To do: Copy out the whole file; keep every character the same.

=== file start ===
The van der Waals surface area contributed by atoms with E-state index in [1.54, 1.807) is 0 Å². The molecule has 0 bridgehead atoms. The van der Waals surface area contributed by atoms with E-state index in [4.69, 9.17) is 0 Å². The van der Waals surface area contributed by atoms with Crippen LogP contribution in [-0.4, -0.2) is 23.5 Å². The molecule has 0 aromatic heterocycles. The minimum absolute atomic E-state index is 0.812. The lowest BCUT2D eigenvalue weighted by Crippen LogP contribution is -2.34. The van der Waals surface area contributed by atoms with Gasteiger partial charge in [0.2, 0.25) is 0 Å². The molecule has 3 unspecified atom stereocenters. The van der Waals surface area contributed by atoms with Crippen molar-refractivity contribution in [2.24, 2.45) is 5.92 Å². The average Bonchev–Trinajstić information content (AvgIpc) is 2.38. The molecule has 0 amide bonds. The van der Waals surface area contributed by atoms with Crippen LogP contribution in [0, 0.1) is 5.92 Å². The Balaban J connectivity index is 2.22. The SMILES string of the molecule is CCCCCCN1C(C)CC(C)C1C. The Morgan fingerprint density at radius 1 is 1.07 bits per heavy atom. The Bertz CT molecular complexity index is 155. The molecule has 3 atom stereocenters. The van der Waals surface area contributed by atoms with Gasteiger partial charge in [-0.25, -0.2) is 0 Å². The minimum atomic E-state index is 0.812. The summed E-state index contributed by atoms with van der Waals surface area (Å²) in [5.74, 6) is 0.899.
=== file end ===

The van der Waals surface area contributed by atoms with E-state index in [1.54, 1.807) is 0 Å². The molecule has 0 bridgehead atoms. The van der Waals surface area contributed by atoms with E-state index in [4.69, 9.17) is 0 Å². The van der Waals surface area contributed by atoms with Crippen LogP contribution in [-0.4, -0.2) is 23.5 Å². The molecule has 0 aromatic heterocycles. The minimum absolute atomic E-state index is 0.812. The lowest BCUT2D eigenvalue weighted by Crippen LogP contribution is -2.34. The van der Waals surface area contributed by atoms with Gasteiger partial charge in [0.2, 0.25) is 0 Å². The molecule has 3 unspecified atom stereocenters. The van der Waals surface area contributed by atoms with Crippen molar-refractivity contribution in [2.24, 2.45) is 5.92 Å². The average Bonchev–Trinajstić information content (AvgIpc) is 2.38. The molecule has 0 amide bonds. The van der Waals surface area contributed by atoms with Crippen LogP contribution in [0, 0.1) is 5.92 Å². The Balaban J connectivity index is 2.22. The SMILES string of the molecule is CCCCCCN1C(C)CC(C)C1C. The Morgan fingerprint density at radius 1 is 1.07 bits per heavy atom. The Bertz CT molecular complexity index is 155. The molecule has 3 atom stereocenters. The van der Waals surface area contributed by atoms with Gasteiger partial charge in [-0.25, -0.2) is 0 Å². The minimum atomic E-state index is 0.812. The summed E-state index contributed by atoms with van der Waals surface area (Å²) in [5.74, 6) is 0.899.